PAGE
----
Silver Flying Fox (Crossocheilus reticulatus)
The Silver Flying Fox is known for the subtle pattern and elongated, slender shark-like appearance and dynamic nature and devouring appetite for various types of nuisance algae, particularly beard algae.
The Silver Flying Fox is relatively easy to care for as they are tolerant of a wide range of water parameters. Although they are also peaceful fish, they will more than likely eat other small invertebrates such as dwarf shrimp. It does not, however, seem to bother most snails.
They are known to jump, so make sure your lids are on securely.
These species have silver bodies with dark-edged scales that add soft texture. It also has a black spot at the base of the tail and lacks the horizontal stripe found in most other Algae eaters, and their fins are translucent with yellow shading.
|Scientific Name||Crossocheilus reticulatus|
|Other Names||Reticulated Siamese Algae Eater, Fishnet Flying Fox, Reticulated Flying Fox|
|Aquarium Level||Bottom - Middle|
|Difficulty||Beginner - Intermediate|
|Best kept as||Groups 5+|
|Lifespan||5 - 10 years|
|Temperature||61 - 75 ℉ (16.1 - 23.9 ℃)|
|PH||6.0 - 7.5|
|GH||1 - 12|
You will find the Silver flying fox in the Mekong River Basin in Yunnan China, Laos, Vietnam and Cambodia in the Chao Phraya River and the Mae Klong River in Thailand in Southeast Asia.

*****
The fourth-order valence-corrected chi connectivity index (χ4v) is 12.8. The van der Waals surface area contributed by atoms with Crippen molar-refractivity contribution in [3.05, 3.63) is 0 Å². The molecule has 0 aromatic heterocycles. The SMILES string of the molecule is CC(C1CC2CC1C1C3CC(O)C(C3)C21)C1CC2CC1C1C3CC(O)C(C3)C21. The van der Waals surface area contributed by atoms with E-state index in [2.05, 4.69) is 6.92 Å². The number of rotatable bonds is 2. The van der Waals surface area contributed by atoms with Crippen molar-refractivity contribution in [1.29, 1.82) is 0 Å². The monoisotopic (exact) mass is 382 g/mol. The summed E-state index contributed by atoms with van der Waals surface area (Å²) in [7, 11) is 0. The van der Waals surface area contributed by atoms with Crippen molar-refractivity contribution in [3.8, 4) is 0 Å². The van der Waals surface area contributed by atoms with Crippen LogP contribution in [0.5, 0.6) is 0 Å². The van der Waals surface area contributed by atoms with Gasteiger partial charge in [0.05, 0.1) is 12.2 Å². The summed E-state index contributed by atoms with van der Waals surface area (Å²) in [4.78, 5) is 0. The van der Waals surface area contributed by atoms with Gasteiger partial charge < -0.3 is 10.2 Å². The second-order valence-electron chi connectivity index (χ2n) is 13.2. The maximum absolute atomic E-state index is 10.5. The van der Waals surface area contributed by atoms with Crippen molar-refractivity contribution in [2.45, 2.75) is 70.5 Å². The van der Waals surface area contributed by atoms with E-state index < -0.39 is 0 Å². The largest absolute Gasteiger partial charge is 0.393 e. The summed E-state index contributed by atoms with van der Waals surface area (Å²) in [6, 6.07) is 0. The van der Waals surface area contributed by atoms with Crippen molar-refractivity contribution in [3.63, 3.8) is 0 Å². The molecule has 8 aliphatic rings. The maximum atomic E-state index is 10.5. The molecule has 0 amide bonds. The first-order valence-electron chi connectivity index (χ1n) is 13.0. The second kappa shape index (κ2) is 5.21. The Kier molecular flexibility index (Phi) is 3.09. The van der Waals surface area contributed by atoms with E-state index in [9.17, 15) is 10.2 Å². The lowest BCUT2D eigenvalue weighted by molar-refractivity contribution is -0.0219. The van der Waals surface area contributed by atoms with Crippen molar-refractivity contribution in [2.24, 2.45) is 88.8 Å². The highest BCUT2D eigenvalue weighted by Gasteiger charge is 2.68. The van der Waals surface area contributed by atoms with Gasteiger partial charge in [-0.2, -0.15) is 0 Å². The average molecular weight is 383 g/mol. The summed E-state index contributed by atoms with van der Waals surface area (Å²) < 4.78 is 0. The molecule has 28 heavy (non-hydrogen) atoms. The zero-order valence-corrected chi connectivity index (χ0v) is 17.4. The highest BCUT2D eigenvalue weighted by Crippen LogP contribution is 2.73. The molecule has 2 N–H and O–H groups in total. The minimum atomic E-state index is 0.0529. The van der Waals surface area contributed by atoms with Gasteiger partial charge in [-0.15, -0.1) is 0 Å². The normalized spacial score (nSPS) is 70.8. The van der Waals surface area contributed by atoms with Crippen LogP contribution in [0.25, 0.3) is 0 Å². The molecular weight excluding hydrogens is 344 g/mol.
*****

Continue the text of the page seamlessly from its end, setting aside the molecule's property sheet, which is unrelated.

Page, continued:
They inhabit clear, shallow flowing streams of strong current with a substrate of boulders, gravel, pebbles and sand, often in areas with tree roots or sunken driftwood.
The shallow waters allow sunlight to hit the surface, which leaves a rich biofilm that the fish will happily graze on.
Other Sharks of interest
Diet & Feeding
The Silver Flying Fox can't metabolise high protein foods efficiently, so they should be avoided.
They are primarily algae eaters, but they will happily accept high-quality dry foods like flakes and pellets with added Spirulina. Frozen foods and boiled vegetables such as shelled peas, blanched courgette, spinach and algae wafers are also essential in their diet.
The silver flying fox doesn't appear to have been bred in the aquarium hobby, although similar species have been induced to spawn artificially using hormone treatments.
Other members of this genus undergo seasonal reproductive migrations in the wild, moving upstream when the weather is dryer and in the opposite direction when the water levels rise.